It will be quite understood that in the above pages I have attempted to explain the various branches or channels of Secret Service expenditure only from the point of view of the Treasury records, of such Treasury records that is as form the material of the present calendar, and with the object in the main of putting it within the power of the historical student to understand and to be able to make proper historical use of the Table II. (table of payments) which forms one of the staple features of this calendar. With the extraneous evidence of the Secret Service under Walpole the present calendar has nothing whatever to do.
In conclusion, it may perhaps be necessary to refer to the matter of pensions so far as it is illustrated by the historical material in the present Calendar. When the Treasury Lords are found ordering a warrant quarterly for a pension it is to be understood that such pension is payable separately out of the Exchequer, and that it stands apart from the general pension list or establishment. All these separate pensions paid at the Exchequer, and voted quarterly by the Treasury, are brought together in the index under the head “Pensions.”
Standing quite apart from these just named was the regular establishment of pensions paid by the Paymaster of Pensions. This was a standing list of pensions as drawn up and established, say, at the commencement of the reign, and as periodically revised (it was revised in 1742 for the second time in George II.'s reign). To meet this establishment the Treasury warranted a lump sum periodically by way of imprest to the Paymaster of Pensions. The establishment included two main classes. (1) Ordinary or, let us say, native pensions. (2) The French Protestant pensions. On the occasion of the revision in 1742 these two series totalled respectively 32,662l. 12s. 0d. and 4,920l., (fn. 1) making a total establishment of pensions of 37,582l. 12s. 0d. per an.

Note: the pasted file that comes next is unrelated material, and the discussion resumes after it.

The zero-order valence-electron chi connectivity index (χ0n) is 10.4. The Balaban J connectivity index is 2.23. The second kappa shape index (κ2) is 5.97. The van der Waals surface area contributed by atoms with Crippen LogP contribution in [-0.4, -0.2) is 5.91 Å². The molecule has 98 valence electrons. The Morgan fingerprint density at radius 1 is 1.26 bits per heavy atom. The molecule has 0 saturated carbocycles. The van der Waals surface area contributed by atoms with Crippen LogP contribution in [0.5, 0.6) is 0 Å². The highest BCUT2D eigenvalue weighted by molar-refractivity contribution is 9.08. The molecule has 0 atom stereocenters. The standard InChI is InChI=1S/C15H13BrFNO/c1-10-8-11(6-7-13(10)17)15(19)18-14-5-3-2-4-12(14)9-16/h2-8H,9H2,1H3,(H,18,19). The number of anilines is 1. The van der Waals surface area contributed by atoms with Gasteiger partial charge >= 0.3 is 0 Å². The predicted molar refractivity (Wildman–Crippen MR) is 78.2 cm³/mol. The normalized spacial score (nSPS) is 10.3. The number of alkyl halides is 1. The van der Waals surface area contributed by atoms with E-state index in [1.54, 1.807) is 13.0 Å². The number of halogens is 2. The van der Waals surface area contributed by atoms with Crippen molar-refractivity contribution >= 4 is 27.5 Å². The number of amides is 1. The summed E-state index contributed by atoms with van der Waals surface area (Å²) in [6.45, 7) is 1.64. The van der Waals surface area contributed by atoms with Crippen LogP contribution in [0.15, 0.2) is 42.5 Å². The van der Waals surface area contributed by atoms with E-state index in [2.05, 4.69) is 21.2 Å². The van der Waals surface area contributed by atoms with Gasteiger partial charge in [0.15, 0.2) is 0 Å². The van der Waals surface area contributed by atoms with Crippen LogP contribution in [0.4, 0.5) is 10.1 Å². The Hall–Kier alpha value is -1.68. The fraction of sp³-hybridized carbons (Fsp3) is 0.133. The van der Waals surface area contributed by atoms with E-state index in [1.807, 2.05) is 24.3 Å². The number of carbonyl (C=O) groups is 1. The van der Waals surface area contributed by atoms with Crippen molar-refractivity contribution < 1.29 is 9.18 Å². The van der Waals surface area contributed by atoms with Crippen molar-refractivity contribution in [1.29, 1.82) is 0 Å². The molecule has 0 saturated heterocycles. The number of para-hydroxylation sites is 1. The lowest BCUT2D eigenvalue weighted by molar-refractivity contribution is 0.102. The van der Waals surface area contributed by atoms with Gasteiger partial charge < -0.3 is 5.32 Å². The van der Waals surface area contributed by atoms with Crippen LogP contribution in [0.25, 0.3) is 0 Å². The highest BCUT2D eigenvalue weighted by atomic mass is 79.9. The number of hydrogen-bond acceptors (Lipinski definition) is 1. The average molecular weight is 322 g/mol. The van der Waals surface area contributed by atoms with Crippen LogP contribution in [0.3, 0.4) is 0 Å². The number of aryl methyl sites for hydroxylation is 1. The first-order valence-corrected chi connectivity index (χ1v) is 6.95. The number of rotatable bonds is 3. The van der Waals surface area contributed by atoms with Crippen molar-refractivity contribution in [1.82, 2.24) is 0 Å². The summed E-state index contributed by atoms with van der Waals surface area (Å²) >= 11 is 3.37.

As far as normal Treasury routine in the 18th century is concerned this account would appear on the surface to exhaust the subject. But such is by no means the case. A man might have a pension granted to him payable out of the Post Office. If so it would be entered in the general quarterly bill of the Post Office; and as this is warranted in the lump by the Treasury, no trace of the payments will appear in the normal Treasury records. Similarly a man might have a pension payable out of the hereditary Excise, the Customs, the Cofferer of the Household's establishment, the Irish establishment, or the Alienation Office. In all these cases once the pension has been granted it will disappear from view in the Treasury records, and if traced at all it would have to be traced in the departmental records—in the quarterly pay lists of the Customs, &c. The only clue which the normal Treasury records afford as to such pensions is at the moment of their inception. The royal warrant instituting them came to be subject to the counter-subscription of the Treasury Lords, and this fact leads to their being entered in the King's Warrant Book (or if it is a pension on the Irish establishment, then in the Irish Book). But I am not in a position to say that this is the invariable routine, and that we possess in these two sources entries of all and every such pensions.
March, 1901. W. A. S.